Good Samaritan laws were designed to protect passersby from liability when they try to help an injured person during an emergency. The idea is that if the law fails to offer protection to someone trying to help another person in peril, citizens are unlikely to ever offer such assistance for fear of civil liability. However, the type of conduct that is covered by a Good Samaritan law is not always clear.
In a recent case in front of one state’s appellate court, the court had the opportunity to interpret that state’s Good Samaritan law. Interestingly, the court broadly interpreted the law to include a wide range of actors and a wide range of conduct.
Carter v. Reese: The Facts
Carter, a truck driver, had arrived at his destination and unloaded his trailer at the loading dock. After he was finished, he pulled his trailer a few inches away from the loading dock and put the air brake on so that the truck would stay put. Carter then got out of the truck to head back inside through the loading dock doors. However, as he climbed up onto the loading dock, he fell and got his leg stuck in the small gap between the truck and the loading dock. Carter began calling for help, and Reese responded.
Carter told Reese to get into the cab of the truck and pull it forward but to be sure not to put it in reverse. Reese, unfamiliar with how to operate the truck, tried to follow Carter’s instructions but ended up releasing the air brake before the truck was in drive. The truck then slid back, crushing Carter’s leg.
Carter sued Reese for negligence. At trial, Reese claimed that he was only trying to help Carter and that he should be covered under the Good Samaritan law. Carter responded that the Good Samaritan law should only apply to medical professionals who are providing medical care at the scene of an emergency.
The court ultimately agreed with Reese and held that the Good Samaritan law at issue covers not just medical professionals engaging in medical care but also anyone else providing “emergency care.” The court found it instructive that the legislature could have included the phrases “medical professional” and “emergency medical care,” but it chose not to do so.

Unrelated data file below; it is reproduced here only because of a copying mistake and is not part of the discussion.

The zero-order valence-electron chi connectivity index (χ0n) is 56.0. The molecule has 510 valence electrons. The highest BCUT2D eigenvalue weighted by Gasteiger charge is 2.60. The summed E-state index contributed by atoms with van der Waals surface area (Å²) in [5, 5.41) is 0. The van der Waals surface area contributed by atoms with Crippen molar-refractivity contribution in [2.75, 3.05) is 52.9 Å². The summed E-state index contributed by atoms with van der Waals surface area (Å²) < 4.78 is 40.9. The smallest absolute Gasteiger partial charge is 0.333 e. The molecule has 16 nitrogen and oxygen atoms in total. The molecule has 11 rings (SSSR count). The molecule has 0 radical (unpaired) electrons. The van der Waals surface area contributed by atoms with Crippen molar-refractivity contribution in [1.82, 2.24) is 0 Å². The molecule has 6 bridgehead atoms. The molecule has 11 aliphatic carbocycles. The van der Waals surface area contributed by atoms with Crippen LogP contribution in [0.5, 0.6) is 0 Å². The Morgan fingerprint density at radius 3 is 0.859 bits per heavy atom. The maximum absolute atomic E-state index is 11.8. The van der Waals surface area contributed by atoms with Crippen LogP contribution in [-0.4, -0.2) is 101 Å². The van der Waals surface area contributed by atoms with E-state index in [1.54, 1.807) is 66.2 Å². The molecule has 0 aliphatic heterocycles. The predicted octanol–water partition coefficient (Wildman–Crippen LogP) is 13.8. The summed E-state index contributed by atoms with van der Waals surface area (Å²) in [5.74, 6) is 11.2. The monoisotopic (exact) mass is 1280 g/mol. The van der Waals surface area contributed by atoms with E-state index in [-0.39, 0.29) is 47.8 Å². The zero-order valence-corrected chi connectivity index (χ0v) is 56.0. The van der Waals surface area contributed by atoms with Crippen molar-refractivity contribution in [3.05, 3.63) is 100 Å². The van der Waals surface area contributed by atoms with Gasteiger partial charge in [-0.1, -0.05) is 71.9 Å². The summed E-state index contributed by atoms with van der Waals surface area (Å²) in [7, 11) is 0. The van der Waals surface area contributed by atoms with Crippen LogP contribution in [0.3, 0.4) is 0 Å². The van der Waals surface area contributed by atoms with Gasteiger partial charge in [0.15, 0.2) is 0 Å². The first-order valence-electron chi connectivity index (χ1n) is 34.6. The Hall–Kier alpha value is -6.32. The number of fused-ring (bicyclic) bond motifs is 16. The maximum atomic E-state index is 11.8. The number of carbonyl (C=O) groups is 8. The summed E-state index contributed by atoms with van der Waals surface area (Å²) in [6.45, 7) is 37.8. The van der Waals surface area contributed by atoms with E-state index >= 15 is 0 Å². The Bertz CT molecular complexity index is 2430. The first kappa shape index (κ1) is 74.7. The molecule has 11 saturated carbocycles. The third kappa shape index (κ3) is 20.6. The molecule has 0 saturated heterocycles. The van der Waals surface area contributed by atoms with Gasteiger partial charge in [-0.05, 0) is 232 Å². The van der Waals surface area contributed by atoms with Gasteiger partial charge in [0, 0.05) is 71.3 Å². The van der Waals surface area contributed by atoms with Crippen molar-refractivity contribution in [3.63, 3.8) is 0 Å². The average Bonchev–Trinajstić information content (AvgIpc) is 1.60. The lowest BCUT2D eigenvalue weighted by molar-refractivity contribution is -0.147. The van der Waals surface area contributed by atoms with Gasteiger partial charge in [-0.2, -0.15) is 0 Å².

Indiana’s Good Samaritan Law
Indiana’s Good Samaritan law is similar to the one discussed above, although not identical. Also, courts in different states are free to interpret the laws of that state independently, without regard for how other states have already decided similar matters. Therefore, while this case was decided in the defendant’s favor, that in no way means an Indiana court would decide a similar case in the same way.
Have You Been Injured in an Indiana Accident?
If you or a loved one has recently been injured in any kind of Indiana car or truck accident, you may be entitled to monetary compensation for all you have been put through. The skilled personal injury attorneys at the law firm of Parr Richey Frandsen Patterson Kruse have decades of collective experience representing Indiana accident victims in a wide range of cases. Call 888-532-7766 to set up a free consultation with an attorney today.
Appellate Court Upholds $3.75 Million Medical Malpractice Verdict Stemming from Improperly Sanitized Medical Equipment, Indiana Injury Lawyer Blog, September 6, 2016
Product Liability Lawsuit Dismissed Based on “Optional Equipment Doctrine”, Indiana Injury Lawyer Blog, August 18, 2016